Role of the family physician in reducing deaths due to obstetric hemorrhage
AbstractFamily Medicine became a registered specialty in 2007. A consensus was reached on the core competencies that were needed for a family physician (FP). These competencies were encapsulated in the 5 unit standards that are exit outcomes for FPs. The re-engineering of primary health care (PHC) and the introduction of the National Health Insurance by the South African Department of Health has created the opportunity for the FP to work in district clinical specialist teams (DCSTs) and the district health system. The FP is expected to work with ward based teams as a health advocate to ensure essential messages dealing with areas of maternal health are addressed in the municipal ward. Community interventions in dealing with obstetric haemorrhage have to be provided by working with community health workers. Women and their families need to be given advice on the need for ante natal care, delivering in health facility and dealing with haemorrhage if delivery occurs unexpectedly. Clinical guidelines such as the basic ante-natal care package should be correctly and consistently used for all antenatal attendees to primary health care clinics (PHC) clinic. The FP will ensure that appropriate training of professional midwives and doctors occur at PHC clinics and district hospitals (DH). Recommendations of the 5th Saving Mothers Report must be implemented and monitored in DHs. The FP is expected to audit maternal morbidity and mortality and develop quality improvement plans to ensure that outcomes are optimized. The WHO near miss approach for maternal health needs to be introduced and monitored at all DH. The roles of the FP are seen as a family medicine expert, a communicator, a collaborator, a manager, a health advocate, a scholar and a professional.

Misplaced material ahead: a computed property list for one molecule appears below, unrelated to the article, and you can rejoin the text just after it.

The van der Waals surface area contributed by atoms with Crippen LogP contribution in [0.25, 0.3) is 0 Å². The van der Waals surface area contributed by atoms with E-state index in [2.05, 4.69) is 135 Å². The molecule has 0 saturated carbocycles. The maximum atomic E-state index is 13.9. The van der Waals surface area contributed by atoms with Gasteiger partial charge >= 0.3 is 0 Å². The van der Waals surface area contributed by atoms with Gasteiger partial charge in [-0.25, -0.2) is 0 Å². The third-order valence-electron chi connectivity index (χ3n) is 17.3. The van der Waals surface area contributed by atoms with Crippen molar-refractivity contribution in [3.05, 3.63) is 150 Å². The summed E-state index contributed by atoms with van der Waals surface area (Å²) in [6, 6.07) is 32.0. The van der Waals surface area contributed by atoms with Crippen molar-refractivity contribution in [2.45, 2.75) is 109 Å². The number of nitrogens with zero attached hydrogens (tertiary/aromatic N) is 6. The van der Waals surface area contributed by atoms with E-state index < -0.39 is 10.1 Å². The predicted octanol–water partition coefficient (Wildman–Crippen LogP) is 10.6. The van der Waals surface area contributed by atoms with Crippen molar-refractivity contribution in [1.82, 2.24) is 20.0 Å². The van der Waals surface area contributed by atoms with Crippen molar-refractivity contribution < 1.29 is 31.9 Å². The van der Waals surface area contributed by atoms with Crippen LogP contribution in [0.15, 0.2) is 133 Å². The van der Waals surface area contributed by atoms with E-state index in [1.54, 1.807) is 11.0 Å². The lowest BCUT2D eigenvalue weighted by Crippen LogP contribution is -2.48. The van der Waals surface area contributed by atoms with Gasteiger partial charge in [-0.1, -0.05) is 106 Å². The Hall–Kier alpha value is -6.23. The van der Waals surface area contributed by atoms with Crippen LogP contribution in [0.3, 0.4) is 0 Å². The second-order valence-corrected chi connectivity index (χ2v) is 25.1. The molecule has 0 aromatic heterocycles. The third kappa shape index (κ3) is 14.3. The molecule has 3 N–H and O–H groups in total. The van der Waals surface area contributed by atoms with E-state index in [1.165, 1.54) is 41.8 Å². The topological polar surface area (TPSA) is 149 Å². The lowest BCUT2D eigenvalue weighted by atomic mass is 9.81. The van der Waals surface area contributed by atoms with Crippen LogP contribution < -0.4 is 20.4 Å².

Obstetrics & Gynaecology Forum • August 2013